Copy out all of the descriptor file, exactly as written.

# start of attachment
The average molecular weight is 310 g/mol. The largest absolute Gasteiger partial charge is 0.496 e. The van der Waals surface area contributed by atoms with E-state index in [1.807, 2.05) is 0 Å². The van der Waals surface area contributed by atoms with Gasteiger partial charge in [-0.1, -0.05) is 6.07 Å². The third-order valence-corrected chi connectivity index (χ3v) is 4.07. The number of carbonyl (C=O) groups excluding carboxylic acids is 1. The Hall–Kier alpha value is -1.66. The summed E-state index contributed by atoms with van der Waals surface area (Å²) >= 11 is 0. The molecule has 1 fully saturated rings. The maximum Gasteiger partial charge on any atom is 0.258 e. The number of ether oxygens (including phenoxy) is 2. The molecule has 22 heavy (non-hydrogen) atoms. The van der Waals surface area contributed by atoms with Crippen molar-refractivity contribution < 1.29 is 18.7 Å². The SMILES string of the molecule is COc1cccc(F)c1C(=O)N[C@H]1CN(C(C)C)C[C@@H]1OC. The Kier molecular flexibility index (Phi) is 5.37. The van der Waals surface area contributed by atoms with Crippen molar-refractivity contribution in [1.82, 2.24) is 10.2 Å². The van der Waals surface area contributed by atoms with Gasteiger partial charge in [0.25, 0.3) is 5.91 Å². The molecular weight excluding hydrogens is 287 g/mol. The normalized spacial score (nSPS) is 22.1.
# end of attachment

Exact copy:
The average molecular weight is 310 g/mol. The largest absolute Gasteiger partial charge is 0.496 e. The van der Waals surface area contributed by atoms with E-state index in [1.807, 2.05) is 0 Å². The van der Waals surface area contributed by atoms with Gasteiger partial charge in [-0.1, -0.05) is 6.07 Å². The third-order valence-corrected chi connectivity index (χ3v) is 4.07. The number of carbonyl (C=O) groups excluding carboxylic acids is 1. The Hall–Kier alpha value is -1.66. The summed E-state index contributed by atoms with van der Waals surface area (Å²) >= 11 is 0. The molecule has 1 fully saturated rings. The maximum Gasteiger partial charge on any atom is 0.258 e. The number of ether oxygens (including phenoxy) is 2. The molecule has 22 heavy (non-hydrogen) atoms. The van der Waals surface area contributed by atoms with Crippen molar-refractivity contribution < 1.29 is 18.7 Å². The SMILES string of the molecule is COc1cccc(F)c1C(=O)N[C@H]1CN(C(C)C)C[C@@H]1OC. The Kier molecular flexibility index (Phi) is 5.37. The van der Waals surface area contributed by atoms with Crippen molar-refractivity contribution in [1.82, 2.24) is 10.2 Å². The van der Waals surface area contributed by atoms with Gasteiger partial charge in [0.25, 0.3) is 5.91 Å². The molecular weight excluding hydrogens is 287 g/mol. The normalized spacial score (nSPS) is 22.1.